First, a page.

A couple of the chefs were in the habit of giving women co-workers these monikers like “sweetie” and “my dear.” It made me uncomfortable. Tall and broad, these men I barely knew created a power imbalance by asserting their right to familiarize our relationship without my consent.
I felt only a little uneasy as I requested they call me by my name.
Holding the conversation felt empowering. Even if they sniggered behind my back, they responded to my request. It created an opportunity to hold other conversations with my women co-workers. Some didn’t like it either but hadn’t thought to speak up. Being able to open up this kind of dialogue is integral to my notion of what it means to be a woman holding the Earth.
I appreciate that the Ashram acknowledges the feminine in our organizational structures and community-based problem-solving approach. Decisions are made after thought-out discussions and weighing possibilities in groups.
Back in Toronto, Daphne is part of a group of entrepreneurial women called Shecosystem who share co-working space and support one another with weekly gatherings. “These meet-ups come out of a need for connection,” she says.
As society continues to change and women hold roles unrecognizable from even two generations ago, gatherings like this point to a new way of integrating the feminine into the world at large.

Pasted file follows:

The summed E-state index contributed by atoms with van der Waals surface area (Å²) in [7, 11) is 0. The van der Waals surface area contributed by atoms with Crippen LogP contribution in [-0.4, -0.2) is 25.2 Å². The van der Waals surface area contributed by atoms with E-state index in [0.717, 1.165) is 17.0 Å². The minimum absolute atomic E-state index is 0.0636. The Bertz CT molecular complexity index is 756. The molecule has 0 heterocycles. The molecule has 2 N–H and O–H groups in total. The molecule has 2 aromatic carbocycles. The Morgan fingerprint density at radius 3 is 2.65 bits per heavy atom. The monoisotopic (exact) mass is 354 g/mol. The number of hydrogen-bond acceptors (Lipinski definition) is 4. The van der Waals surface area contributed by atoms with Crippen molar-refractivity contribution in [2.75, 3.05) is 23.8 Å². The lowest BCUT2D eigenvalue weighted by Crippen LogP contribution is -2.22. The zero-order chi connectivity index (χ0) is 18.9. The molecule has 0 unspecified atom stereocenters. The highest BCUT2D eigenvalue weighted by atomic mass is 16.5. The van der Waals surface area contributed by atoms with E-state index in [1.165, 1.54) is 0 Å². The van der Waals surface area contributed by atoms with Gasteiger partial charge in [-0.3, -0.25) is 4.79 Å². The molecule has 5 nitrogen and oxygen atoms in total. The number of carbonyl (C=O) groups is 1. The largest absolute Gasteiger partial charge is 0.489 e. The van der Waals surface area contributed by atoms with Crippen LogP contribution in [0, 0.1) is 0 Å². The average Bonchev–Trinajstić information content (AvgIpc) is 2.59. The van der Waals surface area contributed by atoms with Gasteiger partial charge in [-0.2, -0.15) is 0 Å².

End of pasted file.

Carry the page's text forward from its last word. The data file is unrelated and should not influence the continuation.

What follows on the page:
“In my previous workplace I found I had to leave certain things at the door. Here, it’s possible to be productive when bringing my feminine self to work,” says Daphne. “I’ve been more productive, I think, by admitting that I have a feminine self and a soul that needs to be acknowledged even in my work.”
Daphne took the Yoga Development Course in 2007 and brings the simple, meaningful practices of reflection and listening to her weekly meet-up. “I hope we’re at a turning point where we can see more feminine in our workplaces and in our communities and we can feel safe doing that,” she says. “The Ashram is an example. It’s kind of a template we can take into the world and apply”
As I look out into the world, I often feel overwhelmed. The amount of change that needs to occur for all people to feel safe, regardless of sex or gender, can seem insurmountable. Spaces like the Ashram provide a hopeful platform to hold new conversations. With every conversation, change occurs.
Together we move forward to create a world where everyone, regardless of sex or gender expression, can equally hold the Earth.
Guenevere’s writing is about applying a yogic foundation to her current experience of the world. Her work has appeared on The Tattooed Buddha, in the Concordian, Canadian Mennonite and Geez magazine. She has been a columnist for Elephant Journal.
Read her other articles in Yoga in a Changing World.
“In my own life, yoga – the process of becoming aware of who we really are – has allowed me to look deeply at my own habitual patterns and compare what I see to my ideals. Growing up in small-town Southern Alberta, I’d never been exposed to critically analyzing cultural and gender norms. Now, I use the muscles I’ve made in my yoga practice, and I don’t mean the physical muscles, to deconstruct conventions in the world around me.”